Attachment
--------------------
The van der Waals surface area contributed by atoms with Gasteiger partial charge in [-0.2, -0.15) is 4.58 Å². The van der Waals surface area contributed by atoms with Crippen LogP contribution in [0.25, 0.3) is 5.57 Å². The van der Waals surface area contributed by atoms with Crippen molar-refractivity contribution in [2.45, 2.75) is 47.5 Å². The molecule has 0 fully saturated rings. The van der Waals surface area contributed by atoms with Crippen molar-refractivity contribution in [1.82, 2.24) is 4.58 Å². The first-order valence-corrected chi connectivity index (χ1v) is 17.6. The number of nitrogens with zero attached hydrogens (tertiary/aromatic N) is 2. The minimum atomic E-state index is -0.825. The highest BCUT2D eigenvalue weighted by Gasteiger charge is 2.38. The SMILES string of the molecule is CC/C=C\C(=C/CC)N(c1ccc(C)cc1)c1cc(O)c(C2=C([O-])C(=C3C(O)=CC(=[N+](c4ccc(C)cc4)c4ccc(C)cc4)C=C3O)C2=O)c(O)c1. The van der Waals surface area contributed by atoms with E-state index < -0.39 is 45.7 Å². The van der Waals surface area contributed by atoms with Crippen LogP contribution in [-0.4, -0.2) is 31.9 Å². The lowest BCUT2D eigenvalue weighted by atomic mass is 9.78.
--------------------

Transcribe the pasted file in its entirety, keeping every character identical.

The van der Waals surface area contributed by atoms with Gasteiger partial charge in [-0.2, -0.15) is 4.58 Å². The van der Waals surface area contributed by atoms with Crippen LogP contribution in [0.25, 0.3) is 5.57 Å². The van der Waals surface area contributed by atoms with Crippen molar-refractivity contribution in [2.45, 2.75) is 47.5 Å². The molecule has 0 fully saturated rings. The van der Waals surface area contributed by atoms with Crippen molar-refractivity contribution in [1.82, 2.24) is 4.58 Å². The first-order valence-corrected chi connectivity index (χ1v) is 17.6. The number of nitrogens with zero attached hydrogens (tertiary/aromatic N) is 2. The minimum atomic E-state index is -0.825. The highest BCUT2D eigenvalue weighted by Gasteiger charge is 2.38. The SMILES string of the molecule is CC/C=C\C(=C/CC)N(c1ccc(C)cc1)c1cc(O)c(C2=C([O-])C(=C3C(O)=CC(=[N+](c4ccc(C)cc4)c4ccc(C)cc4)C=C3O)C2=O)c(O)c1. The van der Waals surface area contributed by atoms with E-state index < -0.39 is 45.7 Å². The van der Waals surface area contributed by atoms with Crippen LogP contribution in [-0.4, -0.2) is 31.9 Å². The lowest BCUT2D eigenvalue weighted by atomic mass is 9.78.